The Psychological Effects of Unemployment

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We all know that unemployment can bring a person down, but did you know it can actually alter one's personality? According to a recent study published in the Journal of Applied Psychology, gaps in employment may cause personality changes that could make it more difficult to return to the workforce.

The four-year study gave 6,769 German adults a test to measure five major personality traits (conscientiousness, neuroticism, agreeableness, extraversion, and openness) at two points between 2006 and 2009. Among the participants, 210 said they were unemployed for one to four years during the time of the study and another 251 were unemployed for under a year before they found work.

Agreeableness for unemployed participants generally declined over time, but there was a distinct gender difference. While women's agreeableness tended to decline with each passing year of unemployment, men actually had an increase in agreeableness in the first two years of unemployment. However, after the honeymoon period of funemployment ends, men's agreeableness also begins to decline beyond two years out of work.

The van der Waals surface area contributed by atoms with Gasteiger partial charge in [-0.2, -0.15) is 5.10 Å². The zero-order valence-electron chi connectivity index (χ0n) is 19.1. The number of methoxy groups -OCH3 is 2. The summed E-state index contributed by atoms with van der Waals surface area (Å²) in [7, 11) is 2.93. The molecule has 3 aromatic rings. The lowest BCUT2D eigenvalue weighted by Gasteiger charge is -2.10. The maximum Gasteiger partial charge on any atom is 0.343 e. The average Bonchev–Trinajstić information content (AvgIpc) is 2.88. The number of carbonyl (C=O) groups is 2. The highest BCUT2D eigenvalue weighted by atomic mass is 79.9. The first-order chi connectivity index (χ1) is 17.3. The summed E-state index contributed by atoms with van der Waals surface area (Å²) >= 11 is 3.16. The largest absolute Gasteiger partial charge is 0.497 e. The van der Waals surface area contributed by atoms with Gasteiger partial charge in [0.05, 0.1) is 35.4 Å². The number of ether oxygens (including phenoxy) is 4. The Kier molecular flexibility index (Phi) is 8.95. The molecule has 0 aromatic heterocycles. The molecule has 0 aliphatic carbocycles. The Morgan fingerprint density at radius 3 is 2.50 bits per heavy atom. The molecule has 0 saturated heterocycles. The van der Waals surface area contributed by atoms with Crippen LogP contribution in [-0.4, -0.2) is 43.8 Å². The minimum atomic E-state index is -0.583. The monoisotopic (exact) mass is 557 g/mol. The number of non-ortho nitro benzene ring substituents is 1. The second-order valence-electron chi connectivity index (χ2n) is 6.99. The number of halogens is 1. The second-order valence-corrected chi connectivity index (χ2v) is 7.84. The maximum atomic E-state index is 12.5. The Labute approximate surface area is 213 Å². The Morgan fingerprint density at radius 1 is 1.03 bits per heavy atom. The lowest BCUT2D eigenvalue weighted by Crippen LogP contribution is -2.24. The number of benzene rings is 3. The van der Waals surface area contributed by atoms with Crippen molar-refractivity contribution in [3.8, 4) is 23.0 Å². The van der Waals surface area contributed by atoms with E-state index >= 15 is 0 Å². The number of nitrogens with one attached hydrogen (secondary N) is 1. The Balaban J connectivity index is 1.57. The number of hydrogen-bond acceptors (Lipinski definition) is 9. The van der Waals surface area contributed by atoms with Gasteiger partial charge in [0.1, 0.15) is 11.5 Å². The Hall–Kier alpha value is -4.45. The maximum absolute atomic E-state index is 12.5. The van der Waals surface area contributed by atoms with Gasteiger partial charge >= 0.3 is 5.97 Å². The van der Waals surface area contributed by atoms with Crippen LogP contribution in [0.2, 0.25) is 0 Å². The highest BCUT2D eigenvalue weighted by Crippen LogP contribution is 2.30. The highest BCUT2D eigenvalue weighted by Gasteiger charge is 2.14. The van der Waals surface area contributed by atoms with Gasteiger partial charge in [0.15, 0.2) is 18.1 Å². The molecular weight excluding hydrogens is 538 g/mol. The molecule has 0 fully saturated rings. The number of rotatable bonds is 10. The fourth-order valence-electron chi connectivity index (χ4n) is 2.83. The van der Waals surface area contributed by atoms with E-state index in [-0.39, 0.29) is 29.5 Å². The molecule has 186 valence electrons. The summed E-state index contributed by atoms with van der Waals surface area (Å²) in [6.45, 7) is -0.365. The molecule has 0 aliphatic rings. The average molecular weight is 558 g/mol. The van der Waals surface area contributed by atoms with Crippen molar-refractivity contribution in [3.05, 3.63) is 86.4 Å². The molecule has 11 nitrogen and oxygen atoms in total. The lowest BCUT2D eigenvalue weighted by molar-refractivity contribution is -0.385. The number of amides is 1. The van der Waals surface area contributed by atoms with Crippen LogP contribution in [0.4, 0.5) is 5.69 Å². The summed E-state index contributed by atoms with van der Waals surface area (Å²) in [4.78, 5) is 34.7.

With each passing year of unemployment, men's conscientiousness declined. Women, on the other hand, had an increase in conscientiousness at the beginning and end of unemployment periods, with a decline of conscientiousness in the middle.

"The results challenge the idea that our personalities are 'fixed' and show that the effects of external factors such as unemployment can have large impacts on our basic personality," said the study's author Christopher J. Boyce, Ph.D.

Since employers usually consider conscientiousness and agreeability desirable traits when hiring, the results of this study are interesting to consider. Boyce believes the solution is policymakers making a greater effort to lower unemployment rates and offer support to the unemployed.
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